Yawn, but don’t sleep

“Watching people sleep!”

Now, that was an embarrassing answer to give someone who asked, “So what’s your hobby, son?”

Especially in the early 1970s, when the popular answers were:

“Reading.”

“Cycling.”

“Swimming.”

“Pen Pals.”

As an activity-challenged kid, I knew that.

Which is why, I became creatively inclined to lie.

“Quizzing,” I had once said.

Only to be asked, “Good! Can you name a mammal that lays eggs?”

(That’s the difference between kids and adults. Kids ask questions only if they don’t know the answers. Adults ask questions only if they know the answers, and are sure the other doesn’t.)

“Collecting rare, old coins,” I had said the next time, to avoid being quizzed.

But when someone insisted on seeing my collection, I had to lie again.

“Sorry uncle, it’s gone for album making!”

The worst thing about such lies was that people switched to these as birthday gifts from then on.

Oh, how I hated an album of old, rusty coins instead of a gleaming red toy car!

All this, because I was too embarrassed to admit that my real hobby was- well, watching people sleep.

Not that all kids always did purposeful things.

Considering that little Bill Gates had, perhaps, simply stared at windows, Jim Morrison at doors, Steve Jobs at apples and Steven Spielberg at jaws, little Ramesh Rabindranath wasn’t too bad.

After all, sleep looked like a mystery that hadn’t been fully unravelled yet.

There was something about the way people snored, the way their torsos heaved and their lips quivered, in sleep.

“Sleeping like a baby!” seemed a description that begged deeper investigation.

After wasting many productive hours, I came to the conclusion that sleep is nothing but the human soul in a state of absolute innocence.

“Every soul becomes pure and pristine in slumber. Only in slumber.” I derived.

If true, this finding had the potential to become a world-changing one.

All jails and reform homes could become sleeping spas, where culprits could simply be made to sleep to goodness.

Sounded great. But like fate, was flawed.

The first time I sensed this was when I was 12 and my brother 8.

We had had a fight and I had sworn revenge.

After he had slept, I decided to creep up to his desk and destroy a few of his favourite toys. But when I saw him sleep- mouth open, drooling, helpless and surrendered, I changed my mind.

How can you trick someone who sleeps in total faith that no wrong will happen to his world?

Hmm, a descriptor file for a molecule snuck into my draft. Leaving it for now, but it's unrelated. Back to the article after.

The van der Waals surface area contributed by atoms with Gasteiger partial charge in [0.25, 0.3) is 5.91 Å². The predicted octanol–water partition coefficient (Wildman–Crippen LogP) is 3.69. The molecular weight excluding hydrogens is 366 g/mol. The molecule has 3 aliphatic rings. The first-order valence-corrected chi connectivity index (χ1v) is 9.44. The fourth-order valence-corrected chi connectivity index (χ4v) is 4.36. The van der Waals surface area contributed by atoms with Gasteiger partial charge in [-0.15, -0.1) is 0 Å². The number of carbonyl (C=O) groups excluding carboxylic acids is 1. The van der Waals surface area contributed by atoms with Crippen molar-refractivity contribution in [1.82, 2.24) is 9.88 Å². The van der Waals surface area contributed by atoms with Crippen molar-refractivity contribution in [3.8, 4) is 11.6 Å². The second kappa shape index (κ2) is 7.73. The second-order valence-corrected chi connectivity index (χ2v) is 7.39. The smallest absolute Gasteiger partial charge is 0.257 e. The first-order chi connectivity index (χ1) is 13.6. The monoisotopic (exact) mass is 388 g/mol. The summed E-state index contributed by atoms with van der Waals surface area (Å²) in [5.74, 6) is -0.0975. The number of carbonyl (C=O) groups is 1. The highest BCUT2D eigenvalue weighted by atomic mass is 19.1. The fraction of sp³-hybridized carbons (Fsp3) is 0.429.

I forgave him.

But the next morning, I felt cheated when he told me how he saw a wonderful dream wherein he beat me to pulp and broke all my toys.

I realised dreams can be vicious, and that it was possible for a person to be more evil in sleep than when awake.

My hobby suddenly lost all its sheen.

But not my belief.

I was certain that there would be a moment- however small, insignificant and fleeting- when even the worst soul in the world would be in a state of absolute goodness.

If it wasn’t sleep, then it must be something else. And it had to be discovered. For the greater good of the world.

Bill Gates founded Microsoft, Jim Morrison formed Doors, Steve Jobs started Apple and Spielberg made Jaws.

I discovered the Yawn.

Yes, the Yaaawwwwn.

Rediscovered it.

Unlike sleep, yawning wasn’t corrupted by dreams. Or even thoughts, for it is difficult to think or do anything while yawning.

“The yawn is the purest state of the human mind!” I yelled for posterity, in a second attempt to have my life’s Eureka moment recorded. 

I had discovered the magic of this precursor to sleep by sheer accident.

I used to sell Life Insurance at that time. As all salesmen know, understanding the body language of the customer is everything.

When the customer smiles too much, it means he is struggling to be polite, but might not succeed for long.

When he widens his eyes, it means he is not interested, only pretending to be interested.

When he nods too much, it means he is happily agreeing with you because he has just bought one the previous day.

And yes, when he yawns, it means he is bored.

Or so the world thought.

Until I discovered how child-like the human mind can be while yawning.

When a man yawns, his mask falls, his defenses are lowered, poise crumbles, best-profile contorts, and he stands disarmed and vulnerable.

Most of my sales were based on the exploitation of this moment, summed up as a mantra thus:

“If you make them yawn, even the toughest would relent.”

Ask any army man. He’d tell you that sleep deprivation is one of the most popular techniques to make captured enemies spill secrets.

People yawn secrets out.

That’s the thing about yawns.

It has the ability to make even the gravest issues worthless. It makes our point of view meaningless, and the fight for it seem silly.

That’s because the yawn brings a universal perspective to everything, making our immediate attitude, thoughts and deeds seem petty in the larger scheme of things.

It is difficult to be cruel, envious and negative when you yawn.

Try it.

Think about it.

Do you think a yawning man can ever rape?

Steal?

Or back stab?

Have you ever seen a terrorist yawn?

Never.

Yawning is an act of self-realisation, of actualisation.

If only more people yawned more often and longer, every soul would become a noble one. And this world would be such a good place to live in.

At least until people go to sleep and begin to dream those terrible dreams.

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